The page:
Farah: [Laughs] A wet sari!
Sarah: – oh, that was Chekhov’s wet sari, wasn’t it?
Farah: [Laughs] So everybody knew it was coming, so of course I had fun of, like, I, of playing, how am I going to get a wet sari into there at the end?
Farah: Like, how, how would I do that? So that was a lot of fun to figure out, to figure out the logistics of the wet sari.
Farah: And, like, why would she be in a sari? Why is it wet? Why is she, like – also why is there nobody else around? So that was a lot of fun to write. I think the scene, the dialogue in the scene took me a few tries to get write, because I was trying not to exactly, not go exactly in the original Emma. I mean, that’s everybody’s favorite scene in Emma, where he says, if I loved you less, right?
Sarah: I might be able to talk about it more, yeah.
Farah: So I tried not to go exactly with that, but I wanted it to kind of mirror it, so it gives the same feeling as that scene?
Sarah: Yes, yes.
Farah: I love, I love ending the scenes with the dogs, Potato, the, the puppy, any of those. I, I absolutely love that dog. I think my favorite things to write in it were definitely the friends, though, her friend group?
Farah: Any of the times that she and her best friend Asha are together, and everybody else is, is having, like, a normal conversation, and the two of them are in, like, a different world.
Sarah: Yep, yep.
Farah: One of them will say something completely off the ball, and only her, her best friend would un-, understand them, and everybody else would be like, what the hell is going on?
Sarah: [Laughs] Yep!
Farah: So I really love that. I love, I love their dynamic, and I tend to love writing those kind of scenes with close friends and, and kind of an ensemble? So that was a lot of fun.
Sarah: Yeah. Especially because when you have a close friendship with someone, you develop your own dialect, and to outsiders it sounds like you’re speaking in code.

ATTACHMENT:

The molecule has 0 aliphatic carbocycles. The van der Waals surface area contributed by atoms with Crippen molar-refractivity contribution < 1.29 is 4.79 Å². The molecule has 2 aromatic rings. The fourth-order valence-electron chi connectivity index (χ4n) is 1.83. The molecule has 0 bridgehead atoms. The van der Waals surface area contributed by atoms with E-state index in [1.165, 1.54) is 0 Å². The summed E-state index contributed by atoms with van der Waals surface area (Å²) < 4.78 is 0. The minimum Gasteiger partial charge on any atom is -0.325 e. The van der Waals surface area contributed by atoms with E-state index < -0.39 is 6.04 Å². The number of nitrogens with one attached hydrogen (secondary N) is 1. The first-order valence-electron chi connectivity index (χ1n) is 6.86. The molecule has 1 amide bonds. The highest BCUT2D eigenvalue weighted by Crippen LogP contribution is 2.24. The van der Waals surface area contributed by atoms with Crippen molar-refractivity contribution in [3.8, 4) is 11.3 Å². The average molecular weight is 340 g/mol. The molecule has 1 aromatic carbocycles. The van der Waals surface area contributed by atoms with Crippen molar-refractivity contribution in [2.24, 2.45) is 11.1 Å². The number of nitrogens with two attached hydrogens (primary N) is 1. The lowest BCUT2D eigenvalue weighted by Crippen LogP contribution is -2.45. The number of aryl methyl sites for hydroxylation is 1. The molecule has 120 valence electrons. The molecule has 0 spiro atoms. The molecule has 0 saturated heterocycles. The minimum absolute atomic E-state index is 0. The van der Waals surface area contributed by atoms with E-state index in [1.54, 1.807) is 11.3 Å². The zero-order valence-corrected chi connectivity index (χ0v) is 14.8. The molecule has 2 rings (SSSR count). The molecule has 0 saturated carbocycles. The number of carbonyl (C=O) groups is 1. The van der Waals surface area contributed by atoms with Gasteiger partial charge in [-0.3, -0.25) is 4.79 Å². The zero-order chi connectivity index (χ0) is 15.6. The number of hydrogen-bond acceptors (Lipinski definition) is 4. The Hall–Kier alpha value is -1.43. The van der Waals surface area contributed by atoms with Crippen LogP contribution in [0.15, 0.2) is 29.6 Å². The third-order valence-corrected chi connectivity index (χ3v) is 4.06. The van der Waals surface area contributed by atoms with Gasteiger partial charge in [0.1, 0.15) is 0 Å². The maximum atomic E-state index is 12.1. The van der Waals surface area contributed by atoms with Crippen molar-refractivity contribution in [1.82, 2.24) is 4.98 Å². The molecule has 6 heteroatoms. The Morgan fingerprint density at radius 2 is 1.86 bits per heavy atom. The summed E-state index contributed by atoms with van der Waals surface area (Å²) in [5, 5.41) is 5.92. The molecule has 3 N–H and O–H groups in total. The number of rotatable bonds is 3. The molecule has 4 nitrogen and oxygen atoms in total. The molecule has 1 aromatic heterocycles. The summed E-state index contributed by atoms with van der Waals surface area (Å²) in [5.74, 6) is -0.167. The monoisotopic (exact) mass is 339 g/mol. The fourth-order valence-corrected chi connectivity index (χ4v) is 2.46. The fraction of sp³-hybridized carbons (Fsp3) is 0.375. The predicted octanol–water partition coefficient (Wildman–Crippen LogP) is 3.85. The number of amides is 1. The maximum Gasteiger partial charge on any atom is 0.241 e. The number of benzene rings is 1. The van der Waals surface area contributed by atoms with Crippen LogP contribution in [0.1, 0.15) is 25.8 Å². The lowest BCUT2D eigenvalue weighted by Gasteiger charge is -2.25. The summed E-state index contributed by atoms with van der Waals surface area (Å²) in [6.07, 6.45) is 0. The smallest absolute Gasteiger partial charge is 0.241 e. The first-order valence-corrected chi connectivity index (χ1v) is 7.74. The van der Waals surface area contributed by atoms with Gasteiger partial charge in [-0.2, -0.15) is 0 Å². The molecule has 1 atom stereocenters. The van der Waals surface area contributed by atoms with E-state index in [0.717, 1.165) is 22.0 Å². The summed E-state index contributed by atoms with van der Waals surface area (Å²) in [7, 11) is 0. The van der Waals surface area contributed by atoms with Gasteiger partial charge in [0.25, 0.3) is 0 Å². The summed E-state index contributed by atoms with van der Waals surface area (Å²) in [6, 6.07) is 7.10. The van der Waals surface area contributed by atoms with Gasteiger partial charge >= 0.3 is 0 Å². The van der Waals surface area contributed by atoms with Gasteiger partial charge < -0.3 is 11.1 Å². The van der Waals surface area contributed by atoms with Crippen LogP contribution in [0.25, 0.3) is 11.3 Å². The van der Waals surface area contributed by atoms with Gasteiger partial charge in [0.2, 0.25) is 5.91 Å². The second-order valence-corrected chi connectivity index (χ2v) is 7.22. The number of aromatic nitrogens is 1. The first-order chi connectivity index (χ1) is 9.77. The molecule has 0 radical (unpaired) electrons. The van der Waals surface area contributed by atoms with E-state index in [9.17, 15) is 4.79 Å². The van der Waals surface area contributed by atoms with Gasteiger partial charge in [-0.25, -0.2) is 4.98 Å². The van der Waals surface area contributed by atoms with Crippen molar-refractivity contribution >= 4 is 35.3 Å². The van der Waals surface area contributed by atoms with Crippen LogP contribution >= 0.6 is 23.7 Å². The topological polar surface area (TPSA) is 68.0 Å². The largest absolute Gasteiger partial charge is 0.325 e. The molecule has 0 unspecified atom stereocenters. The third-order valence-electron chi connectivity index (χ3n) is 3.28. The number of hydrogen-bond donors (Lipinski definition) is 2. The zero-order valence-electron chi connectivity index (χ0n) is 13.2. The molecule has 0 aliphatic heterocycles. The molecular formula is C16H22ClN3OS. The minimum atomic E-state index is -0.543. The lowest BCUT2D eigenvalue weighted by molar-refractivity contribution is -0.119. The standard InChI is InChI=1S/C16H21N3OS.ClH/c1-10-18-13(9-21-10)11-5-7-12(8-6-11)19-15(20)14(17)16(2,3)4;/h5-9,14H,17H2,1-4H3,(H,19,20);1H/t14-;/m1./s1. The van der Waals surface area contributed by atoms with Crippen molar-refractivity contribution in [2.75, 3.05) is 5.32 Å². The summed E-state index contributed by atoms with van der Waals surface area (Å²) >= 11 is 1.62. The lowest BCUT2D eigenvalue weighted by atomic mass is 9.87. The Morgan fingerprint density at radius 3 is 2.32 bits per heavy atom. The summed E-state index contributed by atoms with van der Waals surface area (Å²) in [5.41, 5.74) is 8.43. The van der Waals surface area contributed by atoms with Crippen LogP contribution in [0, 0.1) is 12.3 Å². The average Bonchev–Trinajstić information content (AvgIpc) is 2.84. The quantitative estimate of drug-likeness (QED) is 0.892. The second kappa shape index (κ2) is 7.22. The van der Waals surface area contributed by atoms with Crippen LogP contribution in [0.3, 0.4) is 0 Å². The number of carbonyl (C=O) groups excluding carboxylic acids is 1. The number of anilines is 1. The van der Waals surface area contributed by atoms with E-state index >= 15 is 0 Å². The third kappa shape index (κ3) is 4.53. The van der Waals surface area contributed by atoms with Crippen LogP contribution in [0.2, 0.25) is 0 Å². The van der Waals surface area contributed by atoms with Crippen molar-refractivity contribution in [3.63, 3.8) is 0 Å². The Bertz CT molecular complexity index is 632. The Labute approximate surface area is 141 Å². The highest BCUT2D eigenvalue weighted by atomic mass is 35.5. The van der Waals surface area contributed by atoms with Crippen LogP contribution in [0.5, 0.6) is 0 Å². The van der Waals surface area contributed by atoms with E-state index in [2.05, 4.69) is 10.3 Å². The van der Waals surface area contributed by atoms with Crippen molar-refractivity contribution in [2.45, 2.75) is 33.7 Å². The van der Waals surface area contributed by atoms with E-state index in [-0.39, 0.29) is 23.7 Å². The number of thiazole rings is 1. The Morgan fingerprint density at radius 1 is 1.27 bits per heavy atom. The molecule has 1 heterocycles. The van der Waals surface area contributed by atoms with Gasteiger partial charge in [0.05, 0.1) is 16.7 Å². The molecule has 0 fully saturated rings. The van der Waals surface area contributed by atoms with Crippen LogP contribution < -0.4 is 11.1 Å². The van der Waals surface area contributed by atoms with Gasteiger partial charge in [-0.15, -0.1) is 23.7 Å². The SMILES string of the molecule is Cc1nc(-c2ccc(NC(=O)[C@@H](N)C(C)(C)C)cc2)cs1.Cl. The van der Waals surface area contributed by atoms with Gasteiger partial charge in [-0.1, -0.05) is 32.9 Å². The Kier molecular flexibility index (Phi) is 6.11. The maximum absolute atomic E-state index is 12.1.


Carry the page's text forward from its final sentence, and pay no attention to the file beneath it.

Farah: Yeah. Yes.
Sarah: And that’s tricky for a writer, because you want to display that sort of linguistic familiarity between two people, but you don’t them, so you don’t speak the code. You have to introduce the code to the reader so that they can understand what’s happening between these two people, even as the other people in their life don’t understand.
Sarah: It’s quite a trick of language to pull off, really.
Farah: Yeah! And it was tricky with, with this character too, because she, Asha is her best friend, and Asha is kind of, if we’re, if we’re going on the Emma thing she is the – oh, I don’t remember her name; Mrs., the, her, who used to be her governess, and –
Farah: Yeah. So it’s that character. So Asha’s a little bit older than her, and she also hasn’t known Kamila as long as, as, as, for example, Kamila’s known Rohan. So a lot of the intimacy, I felt like, the intimacy’s very much in the present?
Farah: So they work together at the animal shelter, and all of the inside jokes are just stuff that has happened recently, as opposed to the people that have known her forever.
Farah: But I mean, I still think it’s important. You can have a friend that you haven’t known, or, like, you’ve only known for four years or something –
Farah: – that you’re that in sync with, and that’s what I was trying to establish, that they are very, very similar and actually quite perfect for each other, even though they’re not, like, long-term friends.
Sarah: Yeah. And, and this person provides the companionship of knowing who she is right now –
Sarah: – in that context of, of working with the animals.
Farah: Yes, exactly. And she doesn’t know the old Kamila. There’s a lot of, of mention about how she was different when she was younger, and it had to do with a lot of the abuse she had from her mother and things like that.
Farah: But her friends don’t know that past, but Rohan does.
Farah: So that gives, gives you the abil-, gives, gave me the ability to kind of say, well, she can explain things, so it helps for storytelling, but also people see her as who she is, and, and she has to be the one that kind of peels back the layers of the onion to show people who she was.
Farah: Meanwhile, Rohan knows both.
Sarah: Which is both wonderful, because she has somebody who knows her so well, and also terrifying to have somebody who knew her through all of the things that she’s been through. It’s another kind of –
Sarah: – vulnerability.
Farah: Yeah, yeah, that’s very true.
Sarah: Yeah. Now, I have a few other questions. The one th-, and Estelle was telling me, all right, you have to ask this; I’m – okay. Your curls are so fabulous.
Farah: [Laughs] Thank you!